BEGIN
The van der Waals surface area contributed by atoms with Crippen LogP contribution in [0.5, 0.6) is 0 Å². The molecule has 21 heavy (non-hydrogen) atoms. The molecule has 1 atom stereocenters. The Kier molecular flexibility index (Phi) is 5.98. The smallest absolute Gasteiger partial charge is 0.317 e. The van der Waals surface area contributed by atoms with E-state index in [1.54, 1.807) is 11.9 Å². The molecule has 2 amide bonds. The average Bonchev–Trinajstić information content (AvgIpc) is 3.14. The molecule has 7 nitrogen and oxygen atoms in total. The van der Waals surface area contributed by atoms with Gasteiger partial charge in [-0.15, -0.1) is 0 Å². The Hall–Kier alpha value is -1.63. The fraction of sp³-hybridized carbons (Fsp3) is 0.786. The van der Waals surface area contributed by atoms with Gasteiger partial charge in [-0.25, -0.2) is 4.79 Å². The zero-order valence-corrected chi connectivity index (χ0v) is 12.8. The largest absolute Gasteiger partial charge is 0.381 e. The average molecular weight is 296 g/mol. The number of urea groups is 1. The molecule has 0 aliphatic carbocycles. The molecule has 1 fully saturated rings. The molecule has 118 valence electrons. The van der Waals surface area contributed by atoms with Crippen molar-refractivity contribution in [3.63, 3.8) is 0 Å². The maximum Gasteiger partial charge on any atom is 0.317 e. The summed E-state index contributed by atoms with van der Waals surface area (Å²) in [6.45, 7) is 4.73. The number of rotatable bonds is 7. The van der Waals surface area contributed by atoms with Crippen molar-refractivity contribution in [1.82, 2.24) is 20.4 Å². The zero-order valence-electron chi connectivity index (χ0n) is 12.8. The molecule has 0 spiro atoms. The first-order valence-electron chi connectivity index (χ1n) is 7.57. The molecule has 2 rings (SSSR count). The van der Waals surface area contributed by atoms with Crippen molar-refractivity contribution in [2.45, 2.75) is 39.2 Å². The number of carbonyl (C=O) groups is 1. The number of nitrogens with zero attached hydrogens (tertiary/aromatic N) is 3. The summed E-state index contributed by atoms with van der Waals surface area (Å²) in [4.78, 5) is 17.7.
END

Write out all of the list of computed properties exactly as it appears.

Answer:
The van der Waals surface area contributed by atoms with Crippen LogP contribution in [0.5, 0.6) is 0 Å². The molecule has 21 heavy (non-hydrogen) atoms. The molecule has 1 atom stereocenters. The Kier molecular flexibility index (Phi) is 5.98. The smallest absolute Gasteiger partial charge is 0.317 e. The van der Waals surface area contributed by atoms with E-state index in [1.54, 1.807) is 11.9 Å². The molecule has 2 amide bonds. The average Bonchev–Trinajstić information content (AvgIpc) is 3.14. The molecule has 7 nitrogen and oxygen atoms in total. The van der Waals surface area contributed by atoms with Gasteiger partial charge in [-0.15, -0.1) is 0 Å². The Hall–Kier alpha value is -1.63. The fraction of sp³-hybridized carbons (Fsp3) is 0.786. The van der Waals surface area contributed by atoms with Gasteiger partial charge in [-0.25, -0.2) is 4.79 Å². The zero-order valence-corrected chi connectivity index (χ0v) is 12.8. The largest absolute Gasteiger partial charge is 0.381 e. The average molecular weight is 296 g/mol. The number of urea groups is 1. The molecule has 0 aliphatic carbocycles. The molecule has 1 fully saturated rings. The molecule has 118 valence electrons. The van der Waals surface area contributed by atoms with Crippen molar-refractivity contribution in [3.63, 3.8) is 0 Å². The maximum Gasteiger partial charge on any atom is 0.317 e. The summed E-state index contributed by atoms with van der Waals surface area (Å²) in [6.45, 7) is 4.73. The number of rotatable bonds is 7. The van der Waals surface area contributed by atoms with Crippen molar-refractivity contribution in [1.82, 2.24) is 20.4 Å². The zero-order valence-electron chi connectivity index (χ0n) is 12.8. The molecule has 0 spiro atoms. The first-order valence-electron chi connectivity index (χ1n) is 7.57. The molecule has 2 rings (SSSR count). The van der Waals surface area contributed by atoms with Crippen molar-refractivity contribution in [2.45, 2.75) is 39.2 Å². The number of carbonyl (C=O) groups is 1. The number of nitrogens with zero attached hydrogens (tertiary/aromatic N) is 3. The summed E-state index contributed by atoms with van der Waals surface area (Å²) in [4.78, 5) is 17.7.